Landmine 4 — Forgetting the passphrase: No path to recovery
Most non-custodial wallets generate a list of words that serve as the cryptographic passphrase. The concept of passphrases isn’t unique to crypto, however is relatively new compared to its incumbent cousin, the username/password combo. Even for the experienced and knowledgeable, the possibility of losing a passphrase and being locked out of their assets is high (and stories abound on the internet of people who have lost millions).
These risks are higher for crypto-non-natives, who are accustomed to password resets and systems that allow for account recovery.
Landmine 5 — Sending money to the wrong recipient: Whose pixelated punk is that?
Trying to send funds to 0x1A1zP1eP5QGefi2DMPTfTL5SLmv7DivfNa? How do you verify that string of numbers is indeed the person you are trying to reach?
Identity confirmation, due, in part, to pseudonymity core to the crypto space, is another landmine ripe for user errors. Many platforms offer shortcuts to copy a recipient’s address (the “ID” of a crypto wallet holder) or scan a QR code, but the long strings can still pose opportunities for error, and using QR codes to send money is still a new interaction model for many people.
Even if someone successfully deposits funds to the other wallet, there is no way to confirm that wallet belongs to the intended recipient, and unlike TradFi systems, there is no legal or technical remediation for sending money to the wrong address — or even a clear way to contact the recipient to plead for your money back.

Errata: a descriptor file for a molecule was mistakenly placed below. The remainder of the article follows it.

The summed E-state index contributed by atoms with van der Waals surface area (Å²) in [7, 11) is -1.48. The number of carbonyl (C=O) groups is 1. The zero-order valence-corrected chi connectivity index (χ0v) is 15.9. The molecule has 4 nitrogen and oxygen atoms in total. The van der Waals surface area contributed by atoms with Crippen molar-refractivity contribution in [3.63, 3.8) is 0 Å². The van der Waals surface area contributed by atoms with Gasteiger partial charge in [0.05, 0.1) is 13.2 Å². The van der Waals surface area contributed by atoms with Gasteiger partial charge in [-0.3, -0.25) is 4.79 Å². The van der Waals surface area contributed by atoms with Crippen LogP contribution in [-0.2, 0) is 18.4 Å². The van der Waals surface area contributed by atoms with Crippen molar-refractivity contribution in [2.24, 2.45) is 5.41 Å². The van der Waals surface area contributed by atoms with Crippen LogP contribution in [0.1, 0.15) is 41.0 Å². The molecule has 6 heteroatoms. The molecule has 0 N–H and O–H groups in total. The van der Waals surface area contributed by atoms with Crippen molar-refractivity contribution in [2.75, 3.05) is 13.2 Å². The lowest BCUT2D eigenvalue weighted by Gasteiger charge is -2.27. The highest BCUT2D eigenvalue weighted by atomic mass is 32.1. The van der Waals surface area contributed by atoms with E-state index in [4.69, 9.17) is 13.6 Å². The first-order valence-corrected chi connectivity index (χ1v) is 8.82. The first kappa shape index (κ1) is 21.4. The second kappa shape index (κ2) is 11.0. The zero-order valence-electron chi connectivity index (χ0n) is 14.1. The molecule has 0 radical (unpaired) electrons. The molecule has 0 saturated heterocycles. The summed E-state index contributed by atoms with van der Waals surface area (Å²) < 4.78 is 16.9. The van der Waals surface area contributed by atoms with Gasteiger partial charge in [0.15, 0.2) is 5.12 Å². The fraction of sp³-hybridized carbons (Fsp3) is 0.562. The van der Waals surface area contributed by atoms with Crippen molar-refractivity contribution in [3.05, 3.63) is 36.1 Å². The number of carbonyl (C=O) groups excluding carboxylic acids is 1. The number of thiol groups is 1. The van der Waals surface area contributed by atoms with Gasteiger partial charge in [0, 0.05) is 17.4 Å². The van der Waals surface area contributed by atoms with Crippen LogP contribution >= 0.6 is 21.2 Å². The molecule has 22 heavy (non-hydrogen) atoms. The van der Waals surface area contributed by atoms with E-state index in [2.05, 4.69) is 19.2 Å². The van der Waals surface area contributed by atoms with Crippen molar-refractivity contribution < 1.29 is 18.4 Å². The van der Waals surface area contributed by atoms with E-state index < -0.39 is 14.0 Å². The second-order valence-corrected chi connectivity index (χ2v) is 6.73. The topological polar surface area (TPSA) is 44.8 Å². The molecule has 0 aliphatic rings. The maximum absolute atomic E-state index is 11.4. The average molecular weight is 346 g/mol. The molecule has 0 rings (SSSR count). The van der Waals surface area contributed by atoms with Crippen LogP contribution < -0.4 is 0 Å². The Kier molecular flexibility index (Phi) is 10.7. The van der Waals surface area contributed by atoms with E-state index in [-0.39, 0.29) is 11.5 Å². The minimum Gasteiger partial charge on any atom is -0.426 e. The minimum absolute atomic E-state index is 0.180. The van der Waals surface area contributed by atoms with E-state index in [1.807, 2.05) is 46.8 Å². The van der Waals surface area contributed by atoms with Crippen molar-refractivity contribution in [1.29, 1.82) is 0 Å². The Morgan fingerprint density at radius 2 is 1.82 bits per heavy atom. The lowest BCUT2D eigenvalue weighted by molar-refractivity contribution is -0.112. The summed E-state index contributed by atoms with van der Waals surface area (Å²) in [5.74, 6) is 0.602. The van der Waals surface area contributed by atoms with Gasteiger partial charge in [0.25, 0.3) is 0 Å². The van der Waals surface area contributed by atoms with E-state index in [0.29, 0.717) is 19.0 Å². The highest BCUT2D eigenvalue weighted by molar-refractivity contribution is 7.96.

Landmine 6 — Sending funds to the wrong type of wallet: wETH is still ETH, right?
Even if someone buys the right coin, remembers their passphrase, has enough funds to cover gas fees, and confirms the recipient’s identity, they still run the risk of sending money to the wrong type of address.
Because a crypto transfer is a one-way transaction to a long address or QR code, it is possible to send funds to an address that is unable to accept them — an action that results in permanent loss of funds. This possibility is completely new to those used to interacting with the traditional finance system where transactions might be slow, but never disappear completely.
Better user experience will lead to wider adoption
Early adopters have done a lot of trial and error — and lost millions — to make the cryptocurrency ecosystem more usable and safe. But there are still numerous UX landmines that need to be addressed in order to achieve wide adoption.
We recommend three courses of action to teams developing cryptocurrency user experiences:
- Design interfaces that make errors difficult to commit and make it clear to people the dangers that can lie ahead.
- Use progressive disclosure to limit the range of actions for people just getting started.
- Educate people on costs of their actions and the amount of time it would take to earn a return on staking.
The perspectives in our UX in Cryptocurrency report reflect decades of UX design and research experience across our team. For a funny take on some of the topics discussed above, check out our (satirical) recap of the current state of NFT purchasing. Upcoming research on onboarding to crypo and Web3 will supplement our understanding of the user experience in crypto.